As consumers become more aware of the importance of choosing sustainable products, and investors express more and more interest in the ESG practices of the companies in which they invest, green marketing has become increasingly popular.
It makes sense that organisations with a genuine commitment to the environment would want to let the world know. After all, a well executed green marketing campaign can inspire other companies to become more Earth friendly, becoming the catalyst for real change.
However, it’s important that environmental claims are accurate, transparent and based on measurable targets. Recent cases of greenwashing have made the public aware of the malpractices of companies that overinflate the environmental claims, undermining consumer trust in green marketing in general.
For example, Innocent Smoothies – owned by Coca Cola, the worst plastic polluter in the world – had a TV ad banned after the Advertising Standards Authority ruled that it misled customers over the firm’s environmental impact. Another example is when Ryanair announced itself as Europe’s lowest emissions airline – an unfounded claim which angered many, considering the high levels of carbon emissions generated by the aviation industry.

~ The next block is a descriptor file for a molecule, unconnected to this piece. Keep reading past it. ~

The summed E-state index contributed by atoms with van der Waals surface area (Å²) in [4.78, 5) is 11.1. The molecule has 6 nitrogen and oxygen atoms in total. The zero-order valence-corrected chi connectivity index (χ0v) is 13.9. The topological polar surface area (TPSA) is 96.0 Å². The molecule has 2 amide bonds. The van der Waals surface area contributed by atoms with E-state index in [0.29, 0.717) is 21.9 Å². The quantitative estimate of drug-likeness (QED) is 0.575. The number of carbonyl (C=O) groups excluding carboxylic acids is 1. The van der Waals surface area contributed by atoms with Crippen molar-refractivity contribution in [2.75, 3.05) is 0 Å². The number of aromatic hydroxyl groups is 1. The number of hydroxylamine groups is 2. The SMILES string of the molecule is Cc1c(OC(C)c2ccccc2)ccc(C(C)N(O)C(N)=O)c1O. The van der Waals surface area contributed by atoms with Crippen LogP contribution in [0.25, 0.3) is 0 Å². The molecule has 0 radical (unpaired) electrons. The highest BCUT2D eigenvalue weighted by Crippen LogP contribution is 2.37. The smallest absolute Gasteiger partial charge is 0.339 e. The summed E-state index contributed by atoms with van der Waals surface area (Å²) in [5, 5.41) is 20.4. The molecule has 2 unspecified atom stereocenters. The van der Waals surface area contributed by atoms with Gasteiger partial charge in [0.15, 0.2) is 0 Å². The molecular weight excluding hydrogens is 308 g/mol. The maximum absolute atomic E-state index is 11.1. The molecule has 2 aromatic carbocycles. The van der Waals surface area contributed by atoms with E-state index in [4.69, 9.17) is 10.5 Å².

No brand wants to be accused of greenwashing, but when the Competition and Markets Authority (CMA) co-ordinated a global review of randomly selected websites, it discovered that 40% of sustainability-related claims made online could be misleading consumers.
To fight this practice and protect consumers’ rights, the CMA has launched its Green Claims Code, which establishes six clear points to ensure organisations’ green claims are transparent. Here is an overview:
1. Be truthful and accurate
Businesses must live up to the green claims they make and be precise when talking about the environmental impact of their products and services.
2. Be clear and unambiguous
Customers should be able to understand a brand’s claims, without being confused by vague terms and phrases.
3. Don’t omit or hide important information
Customers should have a full picture of a brand’s sustainable practice in order to make informed choices.
4. Only make fair and meaningful comparisons
Products being compared should meet the same needs or be intended for the same purpose.
5. Substantiate your claims
Brands should provide robust and credible evidence to back up their claims.
6. Consider the full lifecycle of a product
Green claims should consider the environmental impact of a product from its creation to its disposal.
Moreover, the UK government has enabled the CMA to impose sanctions on companies that violate consumer protection laws. As a result, organisations making false or misleading environmental claims could face fines of up to 10% of their annual global turnover.
To avoid the financial and reputational repercussions of greenwashing, it’s important that organisations get their green marketing right, but that is not always straightforward.
If you’d like some support in planning your next sustainability campaign, The Marketing Pod has a team of talented green marketing specialists from five different disciplines – strategy, content, PR, digital and creative. You can get in touch here for a free consultation.
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